Sen. Jerry Moran, R-Kan., also once supported the anti-piracy bill but now opposes it. According to Party Time records, he had a fundraiser hosted by lobbyists Doyle Barlett and Becky Relic. Barlett represents clients such as Comcast Corporation, eBay, and the US Chamber of Commerce. Relic represents eBay. Another supporter-turned-opponent, Sen. Kelly Ayotte, R-N.H., had a fundraiser in which three of the hosts are lobbyists who represent Comcast, National Cable and Telecommunications Association, Time Warner Cable and the U.S. Chamber of Commerce.
There are a few lawmakers who have not formally expressed a stand on SOPA. One example is House Oversight Committee member Rep. Ed Towns, D-N.Y. At his 25th Annual Taste of New York fundraising event, Towns had lobbyists representing both sides of the SOPA debate as hosts. Paul Braitwaite, a lobbyist for the Podesta Group represents Google, Time Warner Cable and the National Association of Broadcasters is listed as one of the hosts. The list of hosts for Towns event also included Roger Mott with Verizon Communications, Lyndon Boozer of AT&T, Matt Gelman of Microsoft and Jesse McCollum, a lobbyist with the Eris Group representing the Comcast Corporation.Tweet
Over on Sunlight’s reporting site is a story about the blurred separation between official staffers and the campaign staff of Rep. Joseph Crowley, D-N.Y., before a crucial House vote on a bill to overhaul the financial regulatory system.
Using Document Cloud while doing research for the story, we made over 100 notes to the House Committee on Ethics report, which cleared Crowley and two other lawmakers of granting special access to Wall Street interests. In the notes, we have provided background information and links on the lobbyists who are featured on rarely-seen fundraiser attendance lists and who exchanged emails with the three lawmakers’ staffers leading up to the events.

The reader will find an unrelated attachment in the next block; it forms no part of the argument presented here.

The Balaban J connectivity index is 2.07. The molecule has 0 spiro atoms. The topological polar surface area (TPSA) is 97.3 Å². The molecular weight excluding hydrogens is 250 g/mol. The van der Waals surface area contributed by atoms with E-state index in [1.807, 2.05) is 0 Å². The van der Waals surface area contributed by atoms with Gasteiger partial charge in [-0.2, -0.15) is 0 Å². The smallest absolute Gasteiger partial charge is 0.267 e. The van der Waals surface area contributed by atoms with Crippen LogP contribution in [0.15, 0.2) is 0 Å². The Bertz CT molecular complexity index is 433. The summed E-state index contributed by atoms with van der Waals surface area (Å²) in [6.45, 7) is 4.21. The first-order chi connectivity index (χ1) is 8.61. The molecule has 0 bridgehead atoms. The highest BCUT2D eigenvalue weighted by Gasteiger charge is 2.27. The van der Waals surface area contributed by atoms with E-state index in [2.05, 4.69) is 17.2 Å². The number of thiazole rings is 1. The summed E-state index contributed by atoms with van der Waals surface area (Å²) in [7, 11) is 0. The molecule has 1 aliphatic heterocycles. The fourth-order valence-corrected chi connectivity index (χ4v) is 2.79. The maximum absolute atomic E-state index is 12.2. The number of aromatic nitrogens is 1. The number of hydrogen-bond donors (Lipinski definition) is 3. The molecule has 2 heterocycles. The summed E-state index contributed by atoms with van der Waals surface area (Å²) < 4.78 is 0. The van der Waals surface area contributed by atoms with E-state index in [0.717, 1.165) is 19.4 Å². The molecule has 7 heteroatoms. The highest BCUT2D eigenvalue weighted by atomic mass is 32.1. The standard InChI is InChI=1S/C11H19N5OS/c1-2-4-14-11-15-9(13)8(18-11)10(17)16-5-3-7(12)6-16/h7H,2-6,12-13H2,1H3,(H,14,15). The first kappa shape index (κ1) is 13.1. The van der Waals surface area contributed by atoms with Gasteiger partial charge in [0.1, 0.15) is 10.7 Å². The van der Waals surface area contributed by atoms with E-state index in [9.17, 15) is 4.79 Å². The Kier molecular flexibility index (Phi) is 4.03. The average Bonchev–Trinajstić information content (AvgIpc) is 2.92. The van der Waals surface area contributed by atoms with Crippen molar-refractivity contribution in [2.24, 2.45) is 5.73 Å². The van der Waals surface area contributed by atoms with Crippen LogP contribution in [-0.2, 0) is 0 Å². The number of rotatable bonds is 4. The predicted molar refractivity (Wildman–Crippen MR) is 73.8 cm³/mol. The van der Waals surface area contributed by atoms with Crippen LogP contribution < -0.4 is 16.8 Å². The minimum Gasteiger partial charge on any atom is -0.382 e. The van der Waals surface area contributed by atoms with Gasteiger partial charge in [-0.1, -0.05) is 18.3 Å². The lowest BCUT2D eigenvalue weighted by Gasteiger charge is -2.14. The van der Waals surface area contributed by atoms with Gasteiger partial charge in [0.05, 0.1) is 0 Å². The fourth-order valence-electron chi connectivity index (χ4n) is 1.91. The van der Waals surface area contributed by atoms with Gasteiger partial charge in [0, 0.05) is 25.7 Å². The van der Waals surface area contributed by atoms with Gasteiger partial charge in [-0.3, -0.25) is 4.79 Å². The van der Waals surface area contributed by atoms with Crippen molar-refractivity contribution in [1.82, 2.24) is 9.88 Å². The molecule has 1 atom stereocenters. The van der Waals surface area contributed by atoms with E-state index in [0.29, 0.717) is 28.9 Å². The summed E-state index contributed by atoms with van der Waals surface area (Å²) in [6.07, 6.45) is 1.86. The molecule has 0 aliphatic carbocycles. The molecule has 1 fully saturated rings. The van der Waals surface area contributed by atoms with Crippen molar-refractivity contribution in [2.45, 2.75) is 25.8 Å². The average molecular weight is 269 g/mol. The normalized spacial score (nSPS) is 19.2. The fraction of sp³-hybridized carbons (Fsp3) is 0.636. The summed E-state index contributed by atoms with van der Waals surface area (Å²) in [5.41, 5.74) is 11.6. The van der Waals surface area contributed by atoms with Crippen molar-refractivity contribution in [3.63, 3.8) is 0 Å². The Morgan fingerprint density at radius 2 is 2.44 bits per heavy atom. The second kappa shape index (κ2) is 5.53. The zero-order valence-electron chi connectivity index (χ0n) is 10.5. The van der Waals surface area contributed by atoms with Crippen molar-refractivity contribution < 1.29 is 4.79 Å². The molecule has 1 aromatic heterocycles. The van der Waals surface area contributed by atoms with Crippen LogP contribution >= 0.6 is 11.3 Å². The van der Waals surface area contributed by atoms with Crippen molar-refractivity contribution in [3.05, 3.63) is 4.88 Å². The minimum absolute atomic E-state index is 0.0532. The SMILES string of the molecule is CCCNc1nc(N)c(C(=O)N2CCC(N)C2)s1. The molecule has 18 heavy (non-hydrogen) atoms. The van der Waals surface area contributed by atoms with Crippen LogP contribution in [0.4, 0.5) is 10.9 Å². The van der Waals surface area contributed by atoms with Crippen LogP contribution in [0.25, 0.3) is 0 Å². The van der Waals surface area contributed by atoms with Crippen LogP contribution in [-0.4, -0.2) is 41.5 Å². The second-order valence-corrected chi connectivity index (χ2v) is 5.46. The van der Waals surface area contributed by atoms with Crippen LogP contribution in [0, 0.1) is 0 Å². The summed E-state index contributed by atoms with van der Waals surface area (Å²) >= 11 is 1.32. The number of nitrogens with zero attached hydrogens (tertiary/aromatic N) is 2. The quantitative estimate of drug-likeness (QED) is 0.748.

We have also noted some of the Ethics Committee’s main arguments and some interesting details about Washington’s fundraiser culture in the annotation:
*In some cases, prior to going to a fundraiser, attendees (or their PACs) have already committed contributing a certain amount. For instance, KPMG committed $2,500 for a John Campbell, R-Calif., event on Oct. 21, 2009, but the campaign did not disclose receiving the check to the Federal Election Commission until about a month later, according to the Center for Responsive Politics, making it much harder to link a campaign donation to an official action, as the report found.
*The three members’ chiefs of staff and top legislative aides attended many of their fundraisers. Rep. Campbell’s legislative aide for financial services said he goes to about three quarters of his boss’s fundraisers.
The report also includes some interesting tidbits and partisan jabs:
*One lobbyist modestly questioned how appropriate Campbell’s financial services fundraiser was, considering it was the night before a crucial markup on the overhaul bill.
*Asked why his boss held a fundraiser on the same day as the vote, Rep. Tom Price’s, R-Ga., chief of staff compared the Democrats to the The Boy Who Cried Wolf because they “had a habit of yanking votes.” He said he had no way of knowing the vote would actually happen when they said it would.
Party Time even plays a role in the investigation:
*The lawyers for both Price and Campbell used Party Time’s data in their client’s defense. Campbell’s lawyer noted that members of the Financial Services Committee hold similar fundraisers all the time. Committee members put on 109 of them between Oct. 21 and Dec. 11, 2009, he wrote.Tweet
Three lawmakers did not give special access to Wall Street interests at fundraisers around the time of a key House Wall Street regulatory reform vote, the House Committee on Ethics has found, in dismissing a probe yesterday. Rather, the events’ coinciding with crucial votes was by chance, according to the findings.
By concluding that the lawmakers did not even act in a way which appeared improper, the Ethics Committee, an official House body made up of members of Congress, disagreed with the independent Office of Congressional Ethics. That body argued last summer that there was “substantial reason to believe” that each member “solicited or accepted contributions in a manner which gave the appearance that special treatment or access was being provided to donors.”
You can view the over 600-page report here. In the next couple of days, we will be annotating it using Document Cloud.